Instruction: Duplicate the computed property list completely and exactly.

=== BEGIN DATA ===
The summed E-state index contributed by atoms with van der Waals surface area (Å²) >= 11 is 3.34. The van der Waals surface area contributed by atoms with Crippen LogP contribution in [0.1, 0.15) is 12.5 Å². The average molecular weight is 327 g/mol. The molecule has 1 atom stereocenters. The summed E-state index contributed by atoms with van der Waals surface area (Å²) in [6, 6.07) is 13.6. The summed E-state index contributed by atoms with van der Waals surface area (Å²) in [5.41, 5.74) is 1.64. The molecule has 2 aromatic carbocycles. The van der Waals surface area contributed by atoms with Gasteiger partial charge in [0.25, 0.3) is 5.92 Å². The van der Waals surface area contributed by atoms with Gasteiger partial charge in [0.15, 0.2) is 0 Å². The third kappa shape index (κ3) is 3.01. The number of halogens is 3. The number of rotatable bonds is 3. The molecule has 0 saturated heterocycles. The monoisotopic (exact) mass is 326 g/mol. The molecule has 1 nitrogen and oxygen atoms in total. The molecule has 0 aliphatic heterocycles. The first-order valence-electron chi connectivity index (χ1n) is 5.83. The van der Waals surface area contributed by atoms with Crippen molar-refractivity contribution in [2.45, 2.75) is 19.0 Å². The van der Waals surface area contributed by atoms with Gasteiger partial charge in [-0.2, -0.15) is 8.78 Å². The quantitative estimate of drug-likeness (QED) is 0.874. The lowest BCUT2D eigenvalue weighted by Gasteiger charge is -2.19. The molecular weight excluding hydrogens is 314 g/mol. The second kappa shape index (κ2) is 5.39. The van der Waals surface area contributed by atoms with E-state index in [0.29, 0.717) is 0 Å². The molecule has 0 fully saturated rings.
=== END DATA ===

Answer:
The summed E-state index contributed by atoms with van der Waals surface area (Å²) >= 11 is 3.34. The van der Waals surface area contributed by atoms with Crippen LogP contribution in [0.1, 0.15) is 12.5 Å². The average molecular weight is 327 g/mol. The molecule has 1 atom stereocenters. The summed E-state index contributed by atoms with van der Waals surface area (Å²) in [6, 6.07) is 13.6. The summed E-state index contributed by atoms with van der Waals surface area (Å²) in [5.41, 5.74) is 1.64. The molecule has 2 aromatic carbocycles. The van der Waals surface area contributed by atoms with Gasteiger partial charge in [0.25, 0.3) is 5.92 Å². The van der Waals surface area contributed by atoms with Gasteiger partial charge in [0.15, 0.2) is 0 Å². The third kappa shape index (κ3) is 3.01. The number of halogens is 3. The number of rotatable bonds is 3. The molecule has 0 saturated heterocycles. The monoisotopic (exact) mass is 326 g/mol. The molecule has 1 nitrogen and oxygen atoms in total. The molecule has 0 aliphatic heterocycles. The first-order valence-electron chi connectivity index (χ1n) is 5.83. The van der Waals surface area contributed by atoms with Crippen molar-refractivity contribution in [2.45, 2.75) is 19.0 Å². The van der Waals surface area contributed by atoms with Gasteiger partial charge in [-0.2, -0.15) is 8.78 Å². The quantitative estimate of drug-likeness (QED) is 0.874. The lowest BCUT2D eigenvalue weighted by Gasteiger charge is -2.19. The molecular weight excluding hydrogens is 314 g/mol. The second kappa shape index (κ2) is 5.39. The van der Waals surface area contributed by atoms with E-state index in [0.29, 0.717) is 0 Å². The molecule has 0 fully saturated rings.